Dinosaur Profile: Styracosaurus

I’m bringing back the dinosaurs today with another favorite of mine, the Styracosaurus.  Styracosaurus was a relative of the more well known Triceratops.  Standing six feet high, weighing in at around three tons and measuring around eighteen feet long, small herds of Styracosaurus would have been a regular sight in the pre-fall world, browsing low shrubs and high grasses.

Evolutionists tell us that Styracosaurus evolved from the smaller Protoceratops over millions of years, standardizing into the Styracosaurus around seventy-five million years ago.  However, there is surprisingly little other information out there regarding this claim. I did find some authors speculating that Pachycephalosaurus’ and the various Ceratops evolved from a common ancestor, but that ancestor was not named, nor was a mechanism suggested by which a quadruped dinosaur could become bipedal or vice versa.

Styracosaurus is best known for its spectacular array of horns atop its shield.  There are multiple proposed uses for these horns and the shield itself. One theory suggests that Styracosaurus’ horns were purely for attracting a mate.  While this theory is certainly a possibility, the horns undoubtedly functioned in defense post-fall.   The actual structure of the horns varied from individual to individual, with some individuals having very ornamental shields, and others quite plain.  The long pointed horn at the front of the snout undoubtedly served for defense post fall, but, pre-fall, could have been used in mock combat to impress a potential mate. It also could have been used to uproot small bushes for easier feeding.  The shield itself served to protect the vulnerable neck, but, pre-fall, would likely have served to raise the animal’s body temperature. As a reptile, Styracosaurus would have needed to warm up every day before beginning to forage for food and the massive shield would have functioned as a sun catcher.  If the animal had the ability to pump its blood through the shield, which is purely speculative, the speed with which the blood would have warmed would have increased exponentially.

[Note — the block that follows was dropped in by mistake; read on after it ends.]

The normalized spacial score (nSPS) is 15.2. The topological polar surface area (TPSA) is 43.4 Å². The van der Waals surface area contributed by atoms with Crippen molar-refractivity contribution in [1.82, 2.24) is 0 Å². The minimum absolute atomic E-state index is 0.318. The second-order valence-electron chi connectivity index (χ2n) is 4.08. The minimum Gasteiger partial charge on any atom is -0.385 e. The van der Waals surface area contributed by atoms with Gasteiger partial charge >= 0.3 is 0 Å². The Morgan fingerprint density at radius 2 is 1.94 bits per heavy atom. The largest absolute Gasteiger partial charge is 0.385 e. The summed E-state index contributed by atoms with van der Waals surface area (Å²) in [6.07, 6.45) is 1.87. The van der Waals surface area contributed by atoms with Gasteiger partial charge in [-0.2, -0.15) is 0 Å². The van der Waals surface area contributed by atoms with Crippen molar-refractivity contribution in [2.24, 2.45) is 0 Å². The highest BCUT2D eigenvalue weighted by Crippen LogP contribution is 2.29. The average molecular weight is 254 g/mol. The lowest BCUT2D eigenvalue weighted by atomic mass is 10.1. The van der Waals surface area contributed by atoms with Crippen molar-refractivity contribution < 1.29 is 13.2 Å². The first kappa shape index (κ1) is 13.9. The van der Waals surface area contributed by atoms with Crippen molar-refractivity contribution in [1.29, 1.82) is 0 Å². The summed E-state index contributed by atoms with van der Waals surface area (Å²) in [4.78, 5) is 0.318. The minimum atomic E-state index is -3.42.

Aside from the trademark headgear, Styracosaurus had several other interesting features.  The prominent beak on the front of the head was best suited for simply grabbing food. The actual chewing would have been done at the rear of the mouth where rows of plate-like teeth would have sliced the food into chunks able to be swallowed.  It is likely, based on fossil finds, that Styracosaurus was a herd animal. Despite its weight and size, scientists believe that Styracosaurus was a relatively fast animal, traveling over thirty miles an hour at a sprint.  Some scientists suggest that Styracosaurus could have formed a sort of shield wall against predators, with multiple individuals forming a wall of their shields and advancing towards an oncoming predator.  This would have been a terrifying display of spikes and bone, more than capable of intimidating a less determined predator.

In the pre-fall world, Styracosaurus would have been a harmless grazer, wandering in small family herds through the plains and woodlands. Post-fall, they would likely have been found in company with Bison and Pronghorn across the American West.  The “spiked lizard” as its name means, would have been a frequent sight, much like the rhinoceros in Africa.  Its role in the ecosystem would have been to keep down excessive vegetation growth and keep underbrush down by pushing through it with their shields and pressing it down with their weight.  It is likely not a separate kind of animal. Rather it is likely part of the Ceratopsian kind, along with Triceratops and Protoceratops. It is possible that Styracosaurus did not even exist in the Garden of Eden, instead of arising from genetic variations within the Ceratopsian kind.  Either way, it’s remarkable horn variations have made it a popular figure in the culture, appearing in several sci-fi movies and numerous video games as well.



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